The process of creating is vital to the human brain. Films, music, books, poems, works of art can all be programmed into AI today, but should they be? What about the lived experience of each of us? What about the emotions of living a life?

Writing was created for a purpose, and it has served humanity in so many ways. I feel certain that will continue.

What is great about Spanish Peaks Living?

Nine years ago this month, Mike and I drove down from Fort Collins to choose a few acres in Navajo to buy. We didn’t know much about this area, only that we loved how it felt to our suburban souls. It took us another year to build our passive solar home facing the Spanish Peaks and the Sangre de Cristo Mountains with Mount Mestas to our west.

I was reminded again early this morning why I love living here. I woke up around 6:30 AM to see an unobstructed view of a bright red sunrise to our southeast. This is BIG SKY country to me, where the landscape and the silence are the main characters! Every time I go outside in the morning I stop and feel astounded by the silence. This is what the earth used to be like. Maybe a few bird sounds, but otherwise perfect silence…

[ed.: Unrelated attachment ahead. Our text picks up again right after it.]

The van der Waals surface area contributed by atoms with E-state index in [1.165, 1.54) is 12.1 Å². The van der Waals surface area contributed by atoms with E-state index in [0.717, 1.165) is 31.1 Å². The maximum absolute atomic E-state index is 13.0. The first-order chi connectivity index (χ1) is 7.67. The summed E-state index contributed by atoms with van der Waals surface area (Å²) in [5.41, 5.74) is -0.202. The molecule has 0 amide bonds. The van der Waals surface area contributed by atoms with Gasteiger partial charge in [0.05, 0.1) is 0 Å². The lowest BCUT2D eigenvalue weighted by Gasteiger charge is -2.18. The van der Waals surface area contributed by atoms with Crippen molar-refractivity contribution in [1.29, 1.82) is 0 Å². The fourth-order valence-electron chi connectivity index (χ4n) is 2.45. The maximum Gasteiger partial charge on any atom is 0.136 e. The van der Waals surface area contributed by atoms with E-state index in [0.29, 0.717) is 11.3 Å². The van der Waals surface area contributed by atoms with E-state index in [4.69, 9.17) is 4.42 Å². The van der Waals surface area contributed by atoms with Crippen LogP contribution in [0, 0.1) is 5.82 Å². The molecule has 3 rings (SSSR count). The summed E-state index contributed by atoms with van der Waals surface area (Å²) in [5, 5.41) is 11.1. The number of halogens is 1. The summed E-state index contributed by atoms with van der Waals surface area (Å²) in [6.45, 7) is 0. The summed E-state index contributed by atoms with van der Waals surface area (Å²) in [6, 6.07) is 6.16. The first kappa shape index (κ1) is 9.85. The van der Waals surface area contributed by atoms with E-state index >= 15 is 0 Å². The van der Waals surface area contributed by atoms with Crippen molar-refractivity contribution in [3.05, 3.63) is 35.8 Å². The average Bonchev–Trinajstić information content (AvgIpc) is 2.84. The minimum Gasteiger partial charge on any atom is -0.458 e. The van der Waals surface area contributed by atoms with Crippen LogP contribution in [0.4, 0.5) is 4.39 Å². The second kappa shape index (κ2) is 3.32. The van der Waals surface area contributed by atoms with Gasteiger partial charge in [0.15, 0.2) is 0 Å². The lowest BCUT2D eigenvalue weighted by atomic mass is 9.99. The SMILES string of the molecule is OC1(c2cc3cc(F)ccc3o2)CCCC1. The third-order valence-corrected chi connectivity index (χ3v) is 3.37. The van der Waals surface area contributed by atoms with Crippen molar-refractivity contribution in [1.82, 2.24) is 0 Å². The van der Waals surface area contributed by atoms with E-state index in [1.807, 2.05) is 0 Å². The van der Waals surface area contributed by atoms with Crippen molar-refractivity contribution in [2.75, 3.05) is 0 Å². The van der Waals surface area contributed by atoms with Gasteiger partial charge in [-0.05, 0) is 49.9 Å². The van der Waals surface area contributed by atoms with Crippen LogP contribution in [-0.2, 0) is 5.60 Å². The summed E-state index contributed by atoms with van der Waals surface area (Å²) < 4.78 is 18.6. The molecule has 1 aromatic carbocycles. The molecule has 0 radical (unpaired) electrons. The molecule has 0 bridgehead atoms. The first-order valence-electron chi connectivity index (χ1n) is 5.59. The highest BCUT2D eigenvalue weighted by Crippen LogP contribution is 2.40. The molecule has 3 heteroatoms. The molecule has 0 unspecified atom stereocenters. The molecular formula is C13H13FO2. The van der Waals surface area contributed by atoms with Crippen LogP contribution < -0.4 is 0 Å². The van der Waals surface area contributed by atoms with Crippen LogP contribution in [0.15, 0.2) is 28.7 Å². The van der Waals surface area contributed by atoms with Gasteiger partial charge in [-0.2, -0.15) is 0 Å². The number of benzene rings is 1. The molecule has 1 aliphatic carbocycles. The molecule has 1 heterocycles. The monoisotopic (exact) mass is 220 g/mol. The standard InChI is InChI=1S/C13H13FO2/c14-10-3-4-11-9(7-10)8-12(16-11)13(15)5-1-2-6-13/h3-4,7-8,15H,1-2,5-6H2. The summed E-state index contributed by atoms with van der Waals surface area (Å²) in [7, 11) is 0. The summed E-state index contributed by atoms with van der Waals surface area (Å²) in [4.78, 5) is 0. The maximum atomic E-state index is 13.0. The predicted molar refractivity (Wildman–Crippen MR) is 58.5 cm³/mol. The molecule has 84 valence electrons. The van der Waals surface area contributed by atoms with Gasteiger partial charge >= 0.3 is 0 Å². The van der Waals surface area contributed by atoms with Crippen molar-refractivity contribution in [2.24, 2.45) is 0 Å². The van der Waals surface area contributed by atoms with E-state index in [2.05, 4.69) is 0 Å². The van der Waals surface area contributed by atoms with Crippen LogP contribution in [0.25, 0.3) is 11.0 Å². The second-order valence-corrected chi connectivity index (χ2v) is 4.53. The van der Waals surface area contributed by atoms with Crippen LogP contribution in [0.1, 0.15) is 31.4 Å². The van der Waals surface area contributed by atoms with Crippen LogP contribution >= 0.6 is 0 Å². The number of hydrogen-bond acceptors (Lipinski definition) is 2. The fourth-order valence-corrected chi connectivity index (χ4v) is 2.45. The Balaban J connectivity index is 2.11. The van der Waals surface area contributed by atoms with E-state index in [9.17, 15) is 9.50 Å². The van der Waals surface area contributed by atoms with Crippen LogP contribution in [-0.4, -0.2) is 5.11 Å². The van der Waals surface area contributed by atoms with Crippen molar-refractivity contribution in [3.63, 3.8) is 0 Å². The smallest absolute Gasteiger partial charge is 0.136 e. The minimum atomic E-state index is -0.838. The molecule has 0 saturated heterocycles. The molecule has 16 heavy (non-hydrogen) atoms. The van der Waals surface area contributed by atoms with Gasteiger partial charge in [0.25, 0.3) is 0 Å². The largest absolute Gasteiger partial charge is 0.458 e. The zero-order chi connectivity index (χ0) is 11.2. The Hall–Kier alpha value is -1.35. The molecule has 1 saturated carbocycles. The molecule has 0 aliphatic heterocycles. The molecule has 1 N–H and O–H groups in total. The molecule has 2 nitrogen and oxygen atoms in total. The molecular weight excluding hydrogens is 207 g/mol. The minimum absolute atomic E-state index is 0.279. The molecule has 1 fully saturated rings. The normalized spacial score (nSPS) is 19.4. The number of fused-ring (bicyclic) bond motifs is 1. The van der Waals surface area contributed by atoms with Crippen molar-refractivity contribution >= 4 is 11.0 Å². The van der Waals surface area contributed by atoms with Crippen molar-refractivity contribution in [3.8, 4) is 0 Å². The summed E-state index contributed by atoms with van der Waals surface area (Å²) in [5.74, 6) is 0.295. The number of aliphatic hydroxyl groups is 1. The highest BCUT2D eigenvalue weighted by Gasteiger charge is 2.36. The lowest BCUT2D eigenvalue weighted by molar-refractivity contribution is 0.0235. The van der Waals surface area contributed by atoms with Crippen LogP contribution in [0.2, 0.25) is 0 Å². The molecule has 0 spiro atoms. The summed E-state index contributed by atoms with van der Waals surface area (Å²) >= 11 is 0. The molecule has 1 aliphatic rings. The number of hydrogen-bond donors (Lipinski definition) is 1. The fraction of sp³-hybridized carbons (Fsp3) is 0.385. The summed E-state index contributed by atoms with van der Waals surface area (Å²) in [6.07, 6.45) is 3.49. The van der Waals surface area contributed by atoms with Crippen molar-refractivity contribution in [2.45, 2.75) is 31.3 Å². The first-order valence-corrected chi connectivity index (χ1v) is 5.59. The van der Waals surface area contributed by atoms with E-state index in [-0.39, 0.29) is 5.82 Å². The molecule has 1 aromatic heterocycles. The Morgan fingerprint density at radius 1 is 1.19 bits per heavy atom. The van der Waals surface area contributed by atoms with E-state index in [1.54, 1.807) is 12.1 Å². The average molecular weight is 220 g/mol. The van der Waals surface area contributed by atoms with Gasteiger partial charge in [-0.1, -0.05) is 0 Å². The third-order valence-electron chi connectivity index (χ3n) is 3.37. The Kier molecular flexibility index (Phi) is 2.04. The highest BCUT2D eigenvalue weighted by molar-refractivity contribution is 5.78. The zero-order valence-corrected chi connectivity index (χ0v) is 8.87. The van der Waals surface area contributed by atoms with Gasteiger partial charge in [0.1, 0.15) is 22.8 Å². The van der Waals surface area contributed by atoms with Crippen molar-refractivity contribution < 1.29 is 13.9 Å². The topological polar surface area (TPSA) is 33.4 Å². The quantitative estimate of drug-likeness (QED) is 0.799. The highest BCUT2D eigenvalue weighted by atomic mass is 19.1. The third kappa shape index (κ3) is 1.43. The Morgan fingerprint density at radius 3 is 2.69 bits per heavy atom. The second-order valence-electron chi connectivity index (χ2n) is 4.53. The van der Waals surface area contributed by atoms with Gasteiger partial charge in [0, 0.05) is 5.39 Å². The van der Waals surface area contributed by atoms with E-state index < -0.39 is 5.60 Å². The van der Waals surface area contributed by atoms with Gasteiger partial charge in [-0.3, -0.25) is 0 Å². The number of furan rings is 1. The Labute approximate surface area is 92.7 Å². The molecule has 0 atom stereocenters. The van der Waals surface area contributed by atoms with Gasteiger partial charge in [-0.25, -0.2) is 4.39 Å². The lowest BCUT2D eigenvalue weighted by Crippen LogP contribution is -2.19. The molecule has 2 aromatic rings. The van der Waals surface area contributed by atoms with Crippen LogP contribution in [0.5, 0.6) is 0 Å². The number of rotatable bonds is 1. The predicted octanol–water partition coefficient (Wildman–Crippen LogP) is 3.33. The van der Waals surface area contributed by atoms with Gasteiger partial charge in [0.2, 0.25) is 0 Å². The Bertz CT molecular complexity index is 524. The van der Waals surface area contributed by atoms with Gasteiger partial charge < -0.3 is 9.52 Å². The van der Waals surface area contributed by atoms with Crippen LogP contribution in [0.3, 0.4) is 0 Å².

Sure there are also unattractive features to this area, but the land is encouraging and haunting all at once, and the summers are glorious!

Our first summer here we had so much fun exploring the back roads and back stories, like this dilapidated adobe schoolhouse slowly sinking back into the earth west of here…

or taking the train up to Fir to hear the Nitty Gritty Dirt Band play in a big mountain meadow.

When I first met Mike he said he wasn’t moving again until he could look at something besides the house across the street.

We found this cartoon in a magazine and laughed together about it. Then we went in search of someplace with truly ‘spectacular views.’

We found those here and so much more…

Create Your Own “Lifetime Achievement Award”